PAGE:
Friday, June 9, 2023

US urges ‘co-ordinated action’ by G7 against China’s use of economic coercion

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US Treasury secretary Janet Yellen has called for “co-ordinated action” by G7 nations against Beijing’s use of economic coercion, as Washington finalises a new outbound investment-screening mechanism aimed at China.

Speaking in Niigata, central Japan, where she is attending a meeting of G7 finance ministers, Yellen said the new US investment restrictions would be “narrowly scoped” and “targeted at technologies where there are clear national security implications”. 

“Obviously, it would be most effective if there’s co-ordinated action by a group of like-minded countries and agreement that this is a useful approach,” she said on Thursday, adding she would continue “informal” discussions on the measures with other G7 members.

The US has not finalised the investment-screening mechanism and is not expected to unveil it before a G7 leaders’ summit in Hiroshima next week. Host nation Japan and the US are keen to make economic security one of the summit’s main themes.

The G7 plans to issue for the first time a separate statement on economic security alongside the main summit communiqué. The statement will include a commitment to “collectively deter, respond to and counter economic coercion”, according to documents seen by the Financial Times.

In recent months, China has imposed new sanctions on US weapons companies Lockheed Martin and Raytheon, launched an investigation into US chipmaker Micron, raided US due diligence firm Mintz, and detained a local executive from Japan’s Astellas Pharma group.

President Xi Jinping’s administration is now considering curbing western access to materials and technologies critical to the global car industry, according to a Chinese commerce ministry review.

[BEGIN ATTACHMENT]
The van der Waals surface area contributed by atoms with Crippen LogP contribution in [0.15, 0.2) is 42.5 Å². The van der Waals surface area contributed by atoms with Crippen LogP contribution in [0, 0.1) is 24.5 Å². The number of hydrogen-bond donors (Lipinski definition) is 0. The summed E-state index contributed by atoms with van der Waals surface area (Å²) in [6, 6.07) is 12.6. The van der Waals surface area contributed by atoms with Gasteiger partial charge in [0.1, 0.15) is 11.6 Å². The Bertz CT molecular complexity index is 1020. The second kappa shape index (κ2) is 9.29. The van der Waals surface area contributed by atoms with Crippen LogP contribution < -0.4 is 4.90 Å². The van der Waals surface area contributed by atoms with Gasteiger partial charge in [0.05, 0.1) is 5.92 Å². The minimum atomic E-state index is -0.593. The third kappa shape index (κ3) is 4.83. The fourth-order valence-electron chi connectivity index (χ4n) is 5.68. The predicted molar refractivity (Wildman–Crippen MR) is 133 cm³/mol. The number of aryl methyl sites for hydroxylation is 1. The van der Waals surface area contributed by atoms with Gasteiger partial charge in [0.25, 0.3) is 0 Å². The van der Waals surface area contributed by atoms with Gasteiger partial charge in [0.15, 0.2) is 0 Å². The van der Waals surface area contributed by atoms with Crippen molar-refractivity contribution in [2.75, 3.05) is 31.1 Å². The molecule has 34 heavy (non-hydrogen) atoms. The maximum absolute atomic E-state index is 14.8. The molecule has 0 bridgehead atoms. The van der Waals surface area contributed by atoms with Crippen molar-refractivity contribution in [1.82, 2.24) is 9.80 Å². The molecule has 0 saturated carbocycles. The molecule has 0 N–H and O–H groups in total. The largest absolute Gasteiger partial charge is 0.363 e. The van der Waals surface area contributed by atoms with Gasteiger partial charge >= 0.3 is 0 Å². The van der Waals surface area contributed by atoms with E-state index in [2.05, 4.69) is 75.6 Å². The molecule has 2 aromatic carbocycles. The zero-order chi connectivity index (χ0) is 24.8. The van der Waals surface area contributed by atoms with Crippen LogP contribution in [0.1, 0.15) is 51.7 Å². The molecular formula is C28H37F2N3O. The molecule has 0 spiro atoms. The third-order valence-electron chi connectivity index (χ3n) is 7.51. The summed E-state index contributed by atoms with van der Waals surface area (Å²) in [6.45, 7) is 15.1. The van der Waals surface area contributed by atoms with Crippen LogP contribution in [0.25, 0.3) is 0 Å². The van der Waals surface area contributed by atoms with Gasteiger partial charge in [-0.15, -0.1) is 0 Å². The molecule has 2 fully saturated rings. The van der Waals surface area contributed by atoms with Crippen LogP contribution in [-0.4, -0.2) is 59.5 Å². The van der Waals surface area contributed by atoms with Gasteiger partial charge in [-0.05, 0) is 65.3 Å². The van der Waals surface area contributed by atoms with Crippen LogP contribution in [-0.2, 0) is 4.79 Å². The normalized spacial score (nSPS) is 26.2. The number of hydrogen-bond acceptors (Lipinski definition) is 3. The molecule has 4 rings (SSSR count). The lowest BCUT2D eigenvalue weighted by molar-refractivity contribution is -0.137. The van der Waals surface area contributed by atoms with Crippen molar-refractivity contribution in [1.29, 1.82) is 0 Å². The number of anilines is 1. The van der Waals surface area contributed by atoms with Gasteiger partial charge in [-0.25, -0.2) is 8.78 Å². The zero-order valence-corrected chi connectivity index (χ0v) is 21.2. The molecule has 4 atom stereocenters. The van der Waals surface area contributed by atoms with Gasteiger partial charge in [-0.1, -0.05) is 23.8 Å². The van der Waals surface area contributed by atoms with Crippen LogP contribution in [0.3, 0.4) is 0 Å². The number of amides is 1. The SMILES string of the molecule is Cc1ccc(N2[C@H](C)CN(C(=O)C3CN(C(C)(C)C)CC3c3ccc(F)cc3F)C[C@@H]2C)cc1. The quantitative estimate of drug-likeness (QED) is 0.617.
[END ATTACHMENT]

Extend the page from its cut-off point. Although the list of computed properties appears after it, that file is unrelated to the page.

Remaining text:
“I would say that many G7 members share a common concern with this kind of activity and are looking to see what we could jointly do to try to counter this kind of behaviour,” Yellen said.

Ursula von der Leyen, the European Commission president, said in March that Brussels was examining the creation of its own mechanism for scrutinising overseas investment by EU companies in a small range of sensitive technologies that could enhance rivals’ military capabilities.

She added that the bloc needed to ensure its companies’ capital, expertise and knowledge were not used to boost the military and intelligence capacity of “systemic rivals” such as China.

A senior EU official involved with the drafting of the communiqué told the FT that they were confident of agreeing “joint language” regarding scrutiny of outbound investments, but not “a shared mechanism” with the US.

In late March, Japan also unveiled curbs on exporting 23 different kinds of technology, as part of a deal reached with the US and the Netherlands.

The controls would give Japanese authorities oversight of sales of machinery to countries that could potentially produce high-end chips for military use in China and elsewhere. But officials in Tokyo have stressed that the measures are not targeting a specific country.

Yellen also said the G7 would take additional steps to prevent Russia from evading sanctions imposed by the group of advanced economies following its invasion of Ukraine.

“Because these sanctions are having an impact, Russia is trying to get around them. This year, a central part of our strategy is to take further actions to disrupt Russia’s attempts to evade our sanctions.”



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